As a yoga practitioner, I like to think of myself as someone who ‘goes to my edge,’ and then a wee bit more. This is something I have been doing off the mat as well. Sometimes easier to do the former than the latter. As I am typing these words, I am aware of the hum of the dishwasher, the rapid spinning of the ceiling fan, the soul searing soundings of Loreena McKennitt, the lush greenery of some very happy plants who have become accustomed to the sweet sonics that are playing most of the time to encourage their growth. I am ensconced on the sofa in the Portland, Oregon home of my friend Tom Ziemann, author of The Department of Zenitation, who, early this year, invited me to wing westward to stay in his home for a week, and offer a presentation at a Satsang in his own personal garden of Eden that he refers to as Zen Garden. When 2016 began, I had no clue that he and his family and friends (kindred spirits all) even existed and that they would become family of choice for this spiritual wanderer.
We planned for me to speak last night and then do two days of workshops at a local bookstore/center, called New Renaissance. My heart started racing at the prospect, both with anticipation and trepidation. Could I swing it? Would I be able to allow this kind and generous soul to be the wind beneath my wings that I had prayed for? Was I totally off the wall thinking that I could have what I wanted in my life and that it could be easy? Was it possible that a ‘stranger’ (albeit one with highly attuned intuitive sensibilities) could see in me what I couldn’t always see in myself? Yes, yes, no, and a final hardy and resounding yes.
After the presentation that was a meandering journey that I call Opti-Mystical Musings and an exquisite meditation that Tom led, that had us all transporated to bliss-land, a small group of us sat around and mused ourselves about life, the Universe and everything. Tom encouraged folks to ‘stump Edie,’ with questions that he felt would challenge me to stretch those comfort zones. I call it, ‘picking my brain,’ what there is left of it after a long day. For so many years, I have wanted to have all the answers and thought I was expected to have them to dispense. Not so, but try telling it to the aspect of myself that wants to be the go to person, the wise woman, the expert. What I have learned is that when I step aside, Spirit comes up with them for me.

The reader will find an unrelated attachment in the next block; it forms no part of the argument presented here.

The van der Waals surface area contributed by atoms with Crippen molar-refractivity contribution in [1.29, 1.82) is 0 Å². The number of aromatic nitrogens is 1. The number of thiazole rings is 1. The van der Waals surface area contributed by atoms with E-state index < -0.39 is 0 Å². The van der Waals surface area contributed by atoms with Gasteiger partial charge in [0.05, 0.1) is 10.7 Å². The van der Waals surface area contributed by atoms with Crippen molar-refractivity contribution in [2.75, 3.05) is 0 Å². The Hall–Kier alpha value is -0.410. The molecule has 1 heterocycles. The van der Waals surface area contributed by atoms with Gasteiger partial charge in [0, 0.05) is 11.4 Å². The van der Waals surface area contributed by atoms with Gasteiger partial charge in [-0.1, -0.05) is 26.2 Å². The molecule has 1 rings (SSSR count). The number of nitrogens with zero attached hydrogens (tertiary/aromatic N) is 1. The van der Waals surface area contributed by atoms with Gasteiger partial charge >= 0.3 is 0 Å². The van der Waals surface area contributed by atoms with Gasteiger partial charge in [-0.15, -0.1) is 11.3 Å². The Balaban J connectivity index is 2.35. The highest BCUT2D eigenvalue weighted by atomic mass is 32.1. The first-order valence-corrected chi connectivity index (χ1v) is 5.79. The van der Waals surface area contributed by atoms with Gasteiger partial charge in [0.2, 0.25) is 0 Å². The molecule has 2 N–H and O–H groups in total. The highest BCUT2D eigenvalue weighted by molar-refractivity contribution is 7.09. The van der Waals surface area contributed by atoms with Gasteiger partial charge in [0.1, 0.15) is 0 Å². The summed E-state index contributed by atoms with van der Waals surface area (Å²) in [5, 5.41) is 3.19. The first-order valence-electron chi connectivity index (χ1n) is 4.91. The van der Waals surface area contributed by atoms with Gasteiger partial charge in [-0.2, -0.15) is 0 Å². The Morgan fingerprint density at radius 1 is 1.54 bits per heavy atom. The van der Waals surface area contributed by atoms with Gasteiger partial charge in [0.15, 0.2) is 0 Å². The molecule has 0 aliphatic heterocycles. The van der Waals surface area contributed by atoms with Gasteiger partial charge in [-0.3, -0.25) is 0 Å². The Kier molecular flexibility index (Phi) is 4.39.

This morning, over a glass of blueberry juice, Tom called me on it even further. He encouraged me to continue to be willing to let go of self imposed limitations and beliefs and really go for it! I need to be willing to risk it all for my dream.
One of the most challenging things for me is being in receptivity mode. That is more of a stretch than being asked questions that may come out of left field. I talk a good game about wanting certain things; whether it is well deserved remuneration for my work, a loving, mutually supportive life time relationship, or opportunities to do that creative endeavors that so tickle my soul. When offered, we always have a choice about whether to open the package or say ‘return to sender, address unknown.’ I much prefer the first, but too often, do the second.
How are you stretching your own comfort zones? It is so worth it. I think I am now actually taller as a result as I stand up inside myself and claim the love, wisdom, nurturing and gifts that a generous Universe holds out before me.
by Mary Oliver
“One day you finally knew
what you had to do, and began,
though the voices around you
their bad advice —
though the whole house
began to tremble
and you felt the old tug
at your ankles.
“Mend my life!”
each voice cried.
But you didn’t stop.
You knew what you had to do,
though the wind pried
with its stiff fingers
at the very foundations,
though their melancholy
It was already late
enough, and a wild night,
and the road full of fallen
branches and stones.
But little by little,
as you left their voices behind,
the stars began to burn
through the sheets of clouds,
and there was a new voice
which you slowly
recognized as your own,
that kept you company
as you strode deeper and deeper
into the world,
determined to do
the only thing you could do —
determined to save
the only life you could save.”